Norwegian researchers recently discovered a microorganism living in Trondheim Fjord that could be a key ingredient in the ultimate sunscreen. The bacteria, named Micrococcus luteus, can absorb long-wavelength UV radiation and provide protection against skin cancer and malignant melanomas. With the help of researchers at Norwegian organization SINTEF, Norwegian company Promar AS has taken out patents for both the manufacture and use of a light-filtering substance extracted from this bacterium in future sunscreens.
SINTEF’s scientists have been working with bioprospecting – the process of commercialization of new products based on biological resources – for years and have recently been collecting a variety of microorganisms from the water in Trondheim Fjord. All the organisms have light-absorbing pigments. During the same time the Norwegian company Promar AS has been working on the project of manufacturing a substance that has much higher filtering abilities than those currently used in sunscreen products. Promar AS commissioned researchers at SINTEF and NTNU to look for a pigment that has the ability to filter long-wavelength radiation. After experimenting with hundreds of microorganisms, researchers found Micrococcus luteus.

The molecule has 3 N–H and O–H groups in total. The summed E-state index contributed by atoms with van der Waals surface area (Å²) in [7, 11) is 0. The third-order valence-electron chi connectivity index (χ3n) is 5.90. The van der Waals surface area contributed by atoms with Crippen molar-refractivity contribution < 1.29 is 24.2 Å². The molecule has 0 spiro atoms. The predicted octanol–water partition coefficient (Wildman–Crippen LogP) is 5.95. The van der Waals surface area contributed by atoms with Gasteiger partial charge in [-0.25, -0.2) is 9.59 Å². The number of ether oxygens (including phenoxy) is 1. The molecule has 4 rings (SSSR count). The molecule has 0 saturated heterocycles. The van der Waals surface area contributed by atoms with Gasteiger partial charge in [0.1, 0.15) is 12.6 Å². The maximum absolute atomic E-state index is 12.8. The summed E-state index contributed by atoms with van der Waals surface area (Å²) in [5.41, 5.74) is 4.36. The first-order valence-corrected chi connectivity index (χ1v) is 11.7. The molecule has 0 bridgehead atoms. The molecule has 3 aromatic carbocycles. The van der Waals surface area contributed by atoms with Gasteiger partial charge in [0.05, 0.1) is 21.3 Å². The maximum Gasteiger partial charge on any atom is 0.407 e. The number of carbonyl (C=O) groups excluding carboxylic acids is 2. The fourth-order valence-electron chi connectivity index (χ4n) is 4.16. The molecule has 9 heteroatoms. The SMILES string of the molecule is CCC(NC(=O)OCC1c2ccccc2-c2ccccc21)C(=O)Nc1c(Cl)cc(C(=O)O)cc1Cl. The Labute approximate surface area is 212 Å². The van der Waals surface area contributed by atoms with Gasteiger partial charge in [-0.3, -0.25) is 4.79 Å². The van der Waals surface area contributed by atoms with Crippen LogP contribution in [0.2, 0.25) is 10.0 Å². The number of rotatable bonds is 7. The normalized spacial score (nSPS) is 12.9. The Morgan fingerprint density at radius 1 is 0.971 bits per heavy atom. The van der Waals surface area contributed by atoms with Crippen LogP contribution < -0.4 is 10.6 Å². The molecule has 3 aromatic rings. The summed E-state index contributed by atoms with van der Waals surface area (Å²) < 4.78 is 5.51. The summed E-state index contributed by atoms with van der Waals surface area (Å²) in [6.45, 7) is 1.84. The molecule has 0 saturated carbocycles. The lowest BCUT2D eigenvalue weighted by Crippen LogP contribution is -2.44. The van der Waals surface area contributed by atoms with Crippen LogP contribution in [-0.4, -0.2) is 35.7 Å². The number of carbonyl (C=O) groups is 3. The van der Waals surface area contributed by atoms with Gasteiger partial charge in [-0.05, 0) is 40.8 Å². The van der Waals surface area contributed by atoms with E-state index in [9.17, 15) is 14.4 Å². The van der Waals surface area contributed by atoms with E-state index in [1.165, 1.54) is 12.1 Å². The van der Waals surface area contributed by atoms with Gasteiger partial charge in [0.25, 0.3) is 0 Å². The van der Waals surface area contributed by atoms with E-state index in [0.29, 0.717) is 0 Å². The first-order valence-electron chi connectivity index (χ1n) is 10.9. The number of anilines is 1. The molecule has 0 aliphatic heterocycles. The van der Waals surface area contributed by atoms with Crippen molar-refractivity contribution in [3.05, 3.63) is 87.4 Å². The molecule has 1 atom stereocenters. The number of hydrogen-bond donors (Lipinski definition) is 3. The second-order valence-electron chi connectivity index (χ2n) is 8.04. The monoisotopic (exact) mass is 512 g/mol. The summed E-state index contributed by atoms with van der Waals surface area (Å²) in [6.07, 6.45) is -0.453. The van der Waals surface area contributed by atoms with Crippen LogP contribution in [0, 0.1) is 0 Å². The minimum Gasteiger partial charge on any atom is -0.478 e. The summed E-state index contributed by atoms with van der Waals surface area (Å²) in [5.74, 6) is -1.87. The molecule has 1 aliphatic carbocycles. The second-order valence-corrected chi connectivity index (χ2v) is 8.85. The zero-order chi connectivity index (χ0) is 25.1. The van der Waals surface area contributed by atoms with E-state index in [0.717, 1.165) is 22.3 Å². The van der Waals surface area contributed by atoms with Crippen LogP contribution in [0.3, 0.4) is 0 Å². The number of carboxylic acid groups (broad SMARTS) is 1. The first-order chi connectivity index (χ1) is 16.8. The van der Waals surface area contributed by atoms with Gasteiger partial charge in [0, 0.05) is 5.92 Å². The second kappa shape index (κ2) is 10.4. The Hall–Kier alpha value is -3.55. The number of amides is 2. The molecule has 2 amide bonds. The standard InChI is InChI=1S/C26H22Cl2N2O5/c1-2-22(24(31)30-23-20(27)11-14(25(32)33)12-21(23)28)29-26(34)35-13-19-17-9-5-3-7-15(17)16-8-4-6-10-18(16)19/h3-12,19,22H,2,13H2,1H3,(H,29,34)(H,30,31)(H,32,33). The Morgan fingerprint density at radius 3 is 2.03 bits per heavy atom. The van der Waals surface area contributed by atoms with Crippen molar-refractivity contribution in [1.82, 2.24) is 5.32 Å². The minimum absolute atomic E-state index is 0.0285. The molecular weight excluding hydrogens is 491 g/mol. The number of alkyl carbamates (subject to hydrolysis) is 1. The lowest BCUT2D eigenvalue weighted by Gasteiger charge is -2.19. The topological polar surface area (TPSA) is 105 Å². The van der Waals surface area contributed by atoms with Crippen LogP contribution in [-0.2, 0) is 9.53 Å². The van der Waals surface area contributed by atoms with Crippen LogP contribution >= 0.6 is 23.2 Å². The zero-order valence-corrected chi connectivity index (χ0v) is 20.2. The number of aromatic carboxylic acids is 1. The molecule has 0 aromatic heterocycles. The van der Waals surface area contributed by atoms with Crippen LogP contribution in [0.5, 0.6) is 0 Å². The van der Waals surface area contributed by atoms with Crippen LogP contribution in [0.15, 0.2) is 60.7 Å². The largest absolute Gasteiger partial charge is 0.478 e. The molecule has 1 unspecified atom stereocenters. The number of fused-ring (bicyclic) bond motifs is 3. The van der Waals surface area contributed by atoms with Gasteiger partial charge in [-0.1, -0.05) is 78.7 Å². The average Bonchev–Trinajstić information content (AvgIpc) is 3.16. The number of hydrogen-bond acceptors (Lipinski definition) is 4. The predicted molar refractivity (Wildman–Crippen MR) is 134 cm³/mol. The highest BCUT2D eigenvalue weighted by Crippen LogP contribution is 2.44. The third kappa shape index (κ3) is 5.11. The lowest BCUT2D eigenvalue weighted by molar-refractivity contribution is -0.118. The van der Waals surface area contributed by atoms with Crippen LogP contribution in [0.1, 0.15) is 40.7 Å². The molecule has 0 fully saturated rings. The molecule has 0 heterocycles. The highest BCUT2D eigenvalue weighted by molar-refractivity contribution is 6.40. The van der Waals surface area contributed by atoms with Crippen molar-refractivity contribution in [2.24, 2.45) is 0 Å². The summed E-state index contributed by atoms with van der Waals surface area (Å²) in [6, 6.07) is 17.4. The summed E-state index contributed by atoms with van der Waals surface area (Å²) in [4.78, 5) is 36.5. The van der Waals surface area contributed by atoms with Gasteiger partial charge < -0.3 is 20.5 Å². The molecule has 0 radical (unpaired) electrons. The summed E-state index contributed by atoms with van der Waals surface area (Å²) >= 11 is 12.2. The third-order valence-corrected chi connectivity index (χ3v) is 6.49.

The bacteria is 1-2 micrometers wide and contains a particular carotenoid-pigment that absorbs sunlight at the desired wavelength. Harmful radiation is absorbed by the pigment in the sunscreen before it reaches the skin.
But the sunscreen may still be a long time off; in order to bring the product to market, some complex bioengineering will be required. Additionally, any large-scale commercialization of the sunscreen will entail finding a way to reduce the cost of production.
Photos by SINTEF / Gry Karin Stimo